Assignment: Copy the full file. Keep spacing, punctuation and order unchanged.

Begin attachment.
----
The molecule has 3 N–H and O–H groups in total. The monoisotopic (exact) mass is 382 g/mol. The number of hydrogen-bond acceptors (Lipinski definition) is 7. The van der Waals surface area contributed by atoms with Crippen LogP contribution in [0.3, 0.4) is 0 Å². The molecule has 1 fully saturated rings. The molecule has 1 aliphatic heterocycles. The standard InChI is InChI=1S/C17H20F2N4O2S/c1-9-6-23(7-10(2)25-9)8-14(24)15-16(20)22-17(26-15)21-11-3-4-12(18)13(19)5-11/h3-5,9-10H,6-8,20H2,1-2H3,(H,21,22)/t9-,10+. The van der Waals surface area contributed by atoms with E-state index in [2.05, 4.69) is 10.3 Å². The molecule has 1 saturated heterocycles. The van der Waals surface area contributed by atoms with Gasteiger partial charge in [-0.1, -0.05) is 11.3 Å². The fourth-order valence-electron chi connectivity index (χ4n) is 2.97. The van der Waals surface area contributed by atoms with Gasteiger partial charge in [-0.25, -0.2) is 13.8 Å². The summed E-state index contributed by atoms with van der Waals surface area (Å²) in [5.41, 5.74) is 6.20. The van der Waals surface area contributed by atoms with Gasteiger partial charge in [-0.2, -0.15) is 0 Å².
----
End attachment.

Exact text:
The molecule has 3 N–H and O–H groups in total. The monoisotopic (exact) mass is 382 g/mol. The number of hydrogen-bond acceptors (Lipinski definition) is 7. The van der Waals surface area contributed by atoms with Crippen LogP contribution in [0.3, 0.4) is 0 Å². The molecule has 1 fully saturated rings. The molecule has 1 aliphatic heterocycles. The standard InChI is InChI=1S/C17H20F2N4O2S/c1-9-6-23(7-10(2)25-9)8-14(24)15-16(20)22-17(26-15)21-11-3-4-12(18)13(19)5-11/h3-5,9-10H,6-8,20H2,1-2H3,(H,21,22)/t9-,10+. The van der Waals surface area contributed by atoms with E-state index in [2.05, 4.69) is 10.3 Å². The molecule has 1 saturated heterocycles. The van der Waals surface area contributed by atoms with Gasteiger partial charge in [-0.1, -0.05) is 11.3 Å². The fourth-order valence-electron chi connectivity index (χ4n) is 2.97. The van der Waals surface area contributed by atoms with Gasteiger partial charge in [-0.25, -0.2) is 13.8 Å². The summed E-state index contributed by atoms with van der Waals surface area (Å²) in [5.41, 5.74) is 6.20. The van der Waals surface area contributed by atoms with Gasteiger partial charge in [-0.2, -0.15) is 0 Å².